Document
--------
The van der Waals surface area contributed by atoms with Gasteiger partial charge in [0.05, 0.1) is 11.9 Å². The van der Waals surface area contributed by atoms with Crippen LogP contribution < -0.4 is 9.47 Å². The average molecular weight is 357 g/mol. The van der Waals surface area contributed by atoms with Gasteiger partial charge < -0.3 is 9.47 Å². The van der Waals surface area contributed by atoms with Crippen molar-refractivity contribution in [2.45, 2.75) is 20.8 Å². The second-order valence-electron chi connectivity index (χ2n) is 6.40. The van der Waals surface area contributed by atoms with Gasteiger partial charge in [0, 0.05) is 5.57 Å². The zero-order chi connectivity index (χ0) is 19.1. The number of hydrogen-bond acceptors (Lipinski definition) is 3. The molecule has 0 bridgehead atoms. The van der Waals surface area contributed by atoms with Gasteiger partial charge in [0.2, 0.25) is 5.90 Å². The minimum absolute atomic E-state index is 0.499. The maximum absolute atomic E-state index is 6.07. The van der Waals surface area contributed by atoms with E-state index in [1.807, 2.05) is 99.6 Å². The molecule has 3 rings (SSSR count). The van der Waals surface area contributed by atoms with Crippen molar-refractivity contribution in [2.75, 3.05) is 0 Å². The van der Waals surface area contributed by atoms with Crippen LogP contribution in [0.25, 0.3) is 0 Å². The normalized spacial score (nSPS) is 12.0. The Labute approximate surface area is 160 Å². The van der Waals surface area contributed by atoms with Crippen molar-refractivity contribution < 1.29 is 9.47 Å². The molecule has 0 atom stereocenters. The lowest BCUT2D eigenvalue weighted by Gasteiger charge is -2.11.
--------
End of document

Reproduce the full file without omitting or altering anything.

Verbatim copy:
The van der Waals surface area contributed by atoms with Gasteiger partial charge in [0.05, 0.1) is 11.9 Å². The van der Waals surface area contributed by atoms with Crippen LogP contribution < -0.4 is 9.47 Å². The average molecular weight is 357 g/mol. The van der Waals surface area contributed by atoms with Gasteiger partial charge < -0.3 is 9.47 Å². The van der Waals surface area contributed by atoms with Crippen molar-refractivity contribution in [2.45, 2.75) is 20.8 Å². The second-order valence-electron chi connectivity index (χ2n) is 6.40. The van der Waals surface area contributed by atoms with Gasteiger partial charge in [0, 0.05) is 5.57 Å². The zero-order chi connectivity index (χ0) is 19.1. The number of hydrogen-bond acceptors (Lipinski definition) is 3. The molecule has 0 bridgehead atoms. The van der Waals surface area contributed by atoms with Gasteiger partial charge in [0.2, 0.25) is 5.90 Å². The minimum absolute atomic E-state index is 0.499. The maximum absolute atomic E-state index is 6.07. The van der Waals surface area contributed by atoms with E-state index in [1.807, 2.05) is 99.6 Å². The molecule has 3 rings (SSSR count). The van der Waals surface area contributed by atoms with Crippen molar-refractivity contribution in [2.75, 3.05) is 0 Å². The van der Waals surface area contributed by atoms with Crippen LogP contribution in [0.25, 0.3) is 0 Å². The normalized spacial score (nSPS) is 12.0. The Labute approximate surface area is 160 Å². The van der Waals surface area contributed by atoms with Crippen molar-refractivity contribution < 1.29 is 9.47 Å². The molecule has 0 atom stereocenters. The lowest BCUT2D eigenvalue weighted by Gasteiger charge is -2.11.